Original PS3 owners who can submit proof of purchase and proof that they actually used the feature that allowed Linux to be installed on a partition of the console's hard drive are entitled to a $55 payment. If you can submit only proof of purchase and state that you intended to use the tool, you'll receive $9. Proof that you installed Linux can be submitted in the form of a screenshot/photo or documentation of communication between you and Sony or a third party. The installation would've had to be done before April 1, 2010.
Sony reached a proposed settlement with the plaintiffs this summer and received preliminary approval from a federal judge last month. The settlement is still pending final approval from the court. The deadline to submit a claim is December 7th. A hearing where the court will decide whether or not to approve the settlement is scheduled for January 24, 2017. If approved, payments will be sent out about 40 days after.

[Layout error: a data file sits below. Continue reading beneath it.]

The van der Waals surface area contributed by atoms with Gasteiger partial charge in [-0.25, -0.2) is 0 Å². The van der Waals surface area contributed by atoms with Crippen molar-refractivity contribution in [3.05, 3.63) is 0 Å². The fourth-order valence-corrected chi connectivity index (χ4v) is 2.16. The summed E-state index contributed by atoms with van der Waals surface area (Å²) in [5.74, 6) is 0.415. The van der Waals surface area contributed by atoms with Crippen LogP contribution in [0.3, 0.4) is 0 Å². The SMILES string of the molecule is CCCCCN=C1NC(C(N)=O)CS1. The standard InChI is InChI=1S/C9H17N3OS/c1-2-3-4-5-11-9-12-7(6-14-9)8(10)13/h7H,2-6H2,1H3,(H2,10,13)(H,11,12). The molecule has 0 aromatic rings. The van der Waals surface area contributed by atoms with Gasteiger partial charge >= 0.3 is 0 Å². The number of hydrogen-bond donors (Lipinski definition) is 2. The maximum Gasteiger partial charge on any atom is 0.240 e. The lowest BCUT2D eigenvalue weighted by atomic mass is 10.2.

The "Other OS" suit was filed in 2010 after Sony pushed a mandatory software update to the PS3. That download forced users to nix the ability to install Linux or lose the ability to play online. The company said at the time that security concerns were the reason for change. Note that the PS3 "Slim" model that debuted in 2009 isn't included in the litigation even though it debuted during the aforementioned time frame. The "Slim" never had the Linux feature, so that's why owners of that console aren't eligible to file a claim as part of this class-action.